Carl Nielsen, “Min Jesus, lad mit Hjerte faa –” (hymn)

 

 

 

 

The Danish composer Carl Nielsen composed all sorts of songs: from folk songs to whimsical tunes; from elegiac songs to hymns.

His symphonies are better known abroad — they have slowly gained recognition — but his song output is, in my opinion, the distinguishing feature of his oeuvre.

Posted here is a brief hymn by Nielsen: “Min Jesus, lad mit Hjerte faa –” (Jesus Mine, Let My Heart Savour …).

 

WORDS

Min Jesus, lad mit Hjerte faa
en saadan Smag paa dig,
at Nat og Dag du være maa
min Sjæl umistelig.

Da bliver Naadens Tid og Stund
mig sød og lystelig,
thi du mig kysser med din Mund
og tager hjem til dig.

Mit Hjerte i den Grav, du laa
til Paaskemorgen red,
lad, naar det aftner, Hvile faa
og smile ad sin Død!

For saa mig arme Synder hjem
med din Retfrædighed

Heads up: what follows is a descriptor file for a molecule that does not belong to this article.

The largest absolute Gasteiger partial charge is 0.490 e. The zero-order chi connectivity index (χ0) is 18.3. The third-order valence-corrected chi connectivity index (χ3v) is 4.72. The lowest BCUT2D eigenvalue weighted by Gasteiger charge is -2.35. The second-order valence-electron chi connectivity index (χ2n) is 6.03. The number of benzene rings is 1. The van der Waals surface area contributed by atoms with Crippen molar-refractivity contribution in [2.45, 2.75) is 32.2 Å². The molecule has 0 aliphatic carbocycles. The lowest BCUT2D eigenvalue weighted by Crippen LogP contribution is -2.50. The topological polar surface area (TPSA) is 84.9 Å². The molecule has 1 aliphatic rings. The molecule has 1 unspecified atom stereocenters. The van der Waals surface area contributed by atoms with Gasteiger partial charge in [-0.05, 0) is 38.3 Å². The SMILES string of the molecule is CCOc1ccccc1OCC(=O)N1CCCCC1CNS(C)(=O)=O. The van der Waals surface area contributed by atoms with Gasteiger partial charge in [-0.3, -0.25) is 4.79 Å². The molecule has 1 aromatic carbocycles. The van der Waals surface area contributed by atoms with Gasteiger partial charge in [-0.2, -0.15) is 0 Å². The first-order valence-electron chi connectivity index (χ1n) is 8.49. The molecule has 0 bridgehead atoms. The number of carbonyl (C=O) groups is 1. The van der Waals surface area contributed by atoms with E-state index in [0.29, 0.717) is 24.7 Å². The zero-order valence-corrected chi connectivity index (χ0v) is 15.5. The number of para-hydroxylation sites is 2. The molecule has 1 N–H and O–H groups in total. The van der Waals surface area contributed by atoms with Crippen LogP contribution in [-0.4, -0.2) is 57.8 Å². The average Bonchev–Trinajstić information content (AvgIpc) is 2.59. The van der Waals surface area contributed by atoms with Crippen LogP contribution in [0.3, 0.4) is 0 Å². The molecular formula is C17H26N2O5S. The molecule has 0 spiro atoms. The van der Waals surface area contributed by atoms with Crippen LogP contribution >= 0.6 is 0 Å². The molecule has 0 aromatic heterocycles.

til dit det ny Jerusalem,
til al din Herlighed!

 

A no doubt very imperfect translation generated by Google Translate is as follows:

My Jesus, let my heart go
such a taste of you,
That night and day you may be
My soul is inalienable.

Then there will be time and time of grace
me sweet and loving,
for you kiss me with your mouth
and take home to you.

My heart in the grave you lay
to Easter morning red,
let it go to sleep, let alone
and smile at his death!

For so, my poor sins are home
with your righteousness
to your new Jerusalem,
to all your glory!

 

— Roger W. Smith

   May 2018

About Roger W. Smith

Roger W. Smith is a writer and independent scholar based in New York City. His experience includes freelance writing and editing, business writing, book reviewing, and the teaching of writing and literature as an adjunct professor. Mr. Smith's interests include personal essays and opinion pieces; American and world literature; culture, especially books and reading; classical music; current issues that involve social, moral, and philosophical views; and experiences of daily living from a ground level perspective. Besides (1) rogersgleanings.com, a personal site, he also hosts websites devoted to (2) the author Theodore Dreiser and (3) to the sociologist and social philosopher Pitirim A. Sorokin.
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